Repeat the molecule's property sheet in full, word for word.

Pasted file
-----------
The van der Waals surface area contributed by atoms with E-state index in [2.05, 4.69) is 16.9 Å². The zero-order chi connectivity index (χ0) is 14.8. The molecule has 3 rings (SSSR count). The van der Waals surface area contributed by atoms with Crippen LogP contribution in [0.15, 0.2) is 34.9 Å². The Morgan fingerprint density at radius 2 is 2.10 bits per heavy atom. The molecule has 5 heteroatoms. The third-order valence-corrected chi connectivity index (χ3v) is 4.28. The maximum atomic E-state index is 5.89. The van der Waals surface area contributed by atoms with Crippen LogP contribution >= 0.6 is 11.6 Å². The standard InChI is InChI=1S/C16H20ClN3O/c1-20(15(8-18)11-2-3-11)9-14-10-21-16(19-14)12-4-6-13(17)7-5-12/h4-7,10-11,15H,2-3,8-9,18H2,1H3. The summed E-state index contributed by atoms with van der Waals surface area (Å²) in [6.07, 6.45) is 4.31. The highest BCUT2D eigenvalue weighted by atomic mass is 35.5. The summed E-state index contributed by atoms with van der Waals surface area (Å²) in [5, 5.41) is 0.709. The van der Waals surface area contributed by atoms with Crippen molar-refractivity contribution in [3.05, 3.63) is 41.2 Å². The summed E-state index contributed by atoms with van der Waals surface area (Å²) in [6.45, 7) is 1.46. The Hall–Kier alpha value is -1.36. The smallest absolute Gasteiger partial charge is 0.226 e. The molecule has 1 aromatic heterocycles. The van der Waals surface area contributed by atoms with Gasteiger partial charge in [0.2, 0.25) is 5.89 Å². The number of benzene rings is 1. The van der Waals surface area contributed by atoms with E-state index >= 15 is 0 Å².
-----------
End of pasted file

The van der Waals surface area contributed by atoms with E-state index in [2.05, 4.69) is 16.9 Å². The zero-order chi connectivity index (χ0) is 14.8. The molecule has 3 rings (SSSR count). The van der Waals surface area contributed by atoms with Crippen LogP contribution in [0.15, 0.2) is 34.9 Å². The Morgan fingerprint density at radius 2 is 2.10 bits per heavy atom. The molecule has 5 heteroatoms. The third-order valence-corrected chi connectivity index (χ3v) is 4.28. The maximum atomic E-state index is 5.89. The van der Waals surface area contributed by atoms with Crippen LogP contribution >= 0.6 is 11.6 Å². The standard InChI is InChI=1S/C16H20ClN3O/c1-20(15(8-18)11-2-3-11)9-14-10-21-16(19-14)12-4-6-13(17)7-5-12/h4-7,10-11,15H,2-3,8-9,18H2,1H3. The summed E-state index contributed by atoms with van der Waals surface area (Å²) in [6.07, 6.45) is 4.31. The highest BCUT2D eigenvalue weighted by atomic mass is 35.5. The summed E-state index contributed by atoms with van der Waals surface area (Å²) in [5, 5.41) is 0.709. The van der Waals surface area contributed by atoms with Crippen molar-refractivity contribution in [3.05, 3.63) is 41.2 Å². The summed E-state index contributed by atoms with van der Waals surface area (Å²) in [6.45, 7) is 1.46. The Hall–Kier alpha value is -1.36. The smallest absolute Gasteiger partial charge is 0.226 e. The molecule has 1 aromatic heterocycles. The van der Waals surface area contributed by atoms with Gasteiger partial charge in [0.2, 0.25) is 5.89 Å². The number of benzene rings is 1. The van der Waals surface area contributed by atoms with E-state index >= 15 is 0 Å².